Spam has been around virtually as long as email has – the first spam email dates back to 1978. Since then, spam has become a frequent visitor in inboxes all over the world, making life as an email marketer a constant challenge. Although spam filters have gotten smarter at sorting the good email from the bad, they’re still not perfect. With spam making up almost 70% of all email traffic, spam filters need to be work hard at weeding out spam email, which often affects deliverability. In fact, one in six marketing emails sent doesn’t reach the designated inbox. This means a considerable amount of messages that you send to your customers will never arrive at the intended audience, which could result in lost sales, less engagement or growth.

With spam having a significant effect on the deliverability of email, one would expect that it’s a concern that email marketers all over the world share. Turns out, that’s not entirely the case.

In a recent study, we surveyed 300 marketing decision makers in the U.S., France and Germany. One notable finding was that not everyone sees spam as an equal threat:


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According to our findings, U.S. marketers are most concerned email landing in the spam folder (87% of respondents), with France close behind (82%) and German marketers considerably less concerned (71%).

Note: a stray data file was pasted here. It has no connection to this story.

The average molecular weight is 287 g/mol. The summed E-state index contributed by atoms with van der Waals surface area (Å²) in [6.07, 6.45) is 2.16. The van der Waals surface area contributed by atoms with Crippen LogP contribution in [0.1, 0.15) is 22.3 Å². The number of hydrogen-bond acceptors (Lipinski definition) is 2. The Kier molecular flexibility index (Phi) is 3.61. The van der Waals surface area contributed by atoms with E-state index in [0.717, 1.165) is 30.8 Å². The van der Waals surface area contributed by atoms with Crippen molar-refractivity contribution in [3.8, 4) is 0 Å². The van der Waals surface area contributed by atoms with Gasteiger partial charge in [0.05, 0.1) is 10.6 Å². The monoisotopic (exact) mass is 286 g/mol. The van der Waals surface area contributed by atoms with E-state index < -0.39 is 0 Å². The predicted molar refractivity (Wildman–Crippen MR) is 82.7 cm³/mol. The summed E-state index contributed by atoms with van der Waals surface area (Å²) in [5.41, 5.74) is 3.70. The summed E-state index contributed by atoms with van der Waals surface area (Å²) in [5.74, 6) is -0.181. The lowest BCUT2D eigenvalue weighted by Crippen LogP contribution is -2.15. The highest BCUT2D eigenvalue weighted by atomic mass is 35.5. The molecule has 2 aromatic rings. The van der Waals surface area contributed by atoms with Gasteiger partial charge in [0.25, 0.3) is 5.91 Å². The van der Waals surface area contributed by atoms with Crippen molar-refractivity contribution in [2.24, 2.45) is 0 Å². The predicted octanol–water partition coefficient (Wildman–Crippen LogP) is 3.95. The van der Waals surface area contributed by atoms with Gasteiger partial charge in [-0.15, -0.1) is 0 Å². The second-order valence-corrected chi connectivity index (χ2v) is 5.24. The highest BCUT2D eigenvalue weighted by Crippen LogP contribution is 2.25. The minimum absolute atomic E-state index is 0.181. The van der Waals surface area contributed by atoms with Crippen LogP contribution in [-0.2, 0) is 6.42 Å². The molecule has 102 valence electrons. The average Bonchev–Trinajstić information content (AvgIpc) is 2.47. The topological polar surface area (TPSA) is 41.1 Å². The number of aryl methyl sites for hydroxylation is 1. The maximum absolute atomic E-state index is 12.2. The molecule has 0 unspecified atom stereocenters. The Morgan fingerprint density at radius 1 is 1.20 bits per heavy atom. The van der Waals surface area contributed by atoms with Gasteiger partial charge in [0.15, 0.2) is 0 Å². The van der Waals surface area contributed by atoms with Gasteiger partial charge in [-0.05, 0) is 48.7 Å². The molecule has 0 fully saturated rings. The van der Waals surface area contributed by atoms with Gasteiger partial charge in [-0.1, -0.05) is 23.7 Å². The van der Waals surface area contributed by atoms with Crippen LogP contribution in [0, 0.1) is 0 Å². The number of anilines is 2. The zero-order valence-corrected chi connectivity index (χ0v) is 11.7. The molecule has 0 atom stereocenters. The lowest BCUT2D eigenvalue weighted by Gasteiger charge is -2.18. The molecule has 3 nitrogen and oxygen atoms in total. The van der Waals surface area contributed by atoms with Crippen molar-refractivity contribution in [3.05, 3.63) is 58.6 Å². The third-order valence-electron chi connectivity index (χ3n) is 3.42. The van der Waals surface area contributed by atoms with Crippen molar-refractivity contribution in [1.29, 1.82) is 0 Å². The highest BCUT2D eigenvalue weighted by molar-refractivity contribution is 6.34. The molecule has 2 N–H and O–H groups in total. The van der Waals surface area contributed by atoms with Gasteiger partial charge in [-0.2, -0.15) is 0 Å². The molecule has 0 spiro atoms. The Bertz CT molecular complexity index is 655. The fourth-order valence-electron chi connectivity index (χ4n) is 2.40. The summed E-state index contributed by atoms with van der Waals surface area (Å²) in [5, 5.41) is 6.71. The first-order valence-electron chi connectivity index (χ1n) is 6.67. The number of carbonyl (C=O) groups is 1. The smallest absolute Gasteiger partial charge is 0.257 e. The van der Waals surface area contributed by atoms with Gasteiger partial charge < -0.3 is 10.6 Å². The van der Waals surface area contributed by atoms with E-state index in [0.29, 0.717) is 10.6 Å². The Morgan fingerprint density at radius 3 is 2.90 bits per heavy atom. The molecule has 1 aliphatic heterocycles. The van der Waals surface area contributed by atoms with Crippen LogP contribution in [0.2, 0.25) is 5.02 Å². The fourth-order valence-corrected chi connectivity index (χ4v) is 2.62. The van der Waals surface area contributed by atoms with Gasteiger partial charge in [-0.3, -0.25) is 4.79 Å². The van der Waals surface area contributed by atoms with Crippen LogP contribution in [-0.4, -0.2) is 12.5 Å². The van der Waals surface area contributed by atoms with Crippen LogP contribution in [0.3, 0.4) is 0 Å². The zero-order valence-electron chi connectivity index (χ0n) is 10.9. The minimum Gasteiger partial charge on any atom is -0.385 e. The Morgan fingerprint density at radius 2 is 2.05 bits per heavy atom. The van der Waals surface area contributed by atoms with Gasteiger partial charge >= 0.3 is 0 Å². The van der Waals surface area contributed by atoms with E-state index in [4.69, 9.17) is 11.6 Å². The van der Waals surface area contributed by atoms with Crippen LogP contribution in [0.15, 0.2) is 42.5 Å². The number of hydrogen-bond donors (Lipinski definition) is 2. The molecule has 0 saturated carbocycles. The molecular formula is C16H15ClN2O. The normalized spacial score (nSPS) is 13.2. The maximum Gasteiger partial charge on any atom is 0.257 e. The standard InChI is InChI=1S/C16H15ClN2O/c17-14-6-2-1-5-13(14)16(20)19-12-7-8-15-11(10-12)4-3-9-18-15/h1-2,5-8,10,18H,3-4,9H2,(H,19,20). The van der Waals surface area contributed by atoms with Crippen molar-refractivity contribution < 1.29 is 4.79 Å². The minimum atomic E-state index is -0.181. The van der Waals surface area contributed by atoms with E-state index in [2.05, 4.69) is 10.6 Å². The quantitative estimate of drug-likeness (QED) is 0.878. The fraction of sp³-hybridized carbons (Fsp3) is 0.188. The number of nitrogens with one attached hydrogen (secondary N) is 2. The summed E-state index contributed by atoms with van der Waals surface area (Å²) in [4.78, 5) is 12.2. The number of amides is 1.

This corresponds well with how familiar marketers are with spam laws: in the U.S., more than half of respondents said they were very or extremely familiar with spam laws (53%). In France and Germany, this number was considerably lower (40% and 36%, respectively).

Familiarity with spam laws per country 
Familiarity with spam laws per country

It seems logical that the more you know about your country’s spam laws, the better you understand which challenges you’re facing as an email marketer trying to reach the inbox of your audience. The stronger your knowledge is on spam laws, the higher the concern is for spam.

When it comes to spam, concern is good. It means that marketers are aware of the rules of the email game and understand that if they don’t follow them, the spam folder could be the final destination of their carefully crafted email campaign.

Only by being cautious, knowing your spam regulations and following email best practices can you make sure your email has the highest chance of landing in the inbox and achieving great results.

So what can you do to fight spam and increase deliverability? Get familiar with key emailing terms and follow best practices. And of course, educate yourself about on country’s spam laws to understand which regulations apply to you.

How concerned are you about your campaigns ending up in spam folder? And what do you do to fight spam?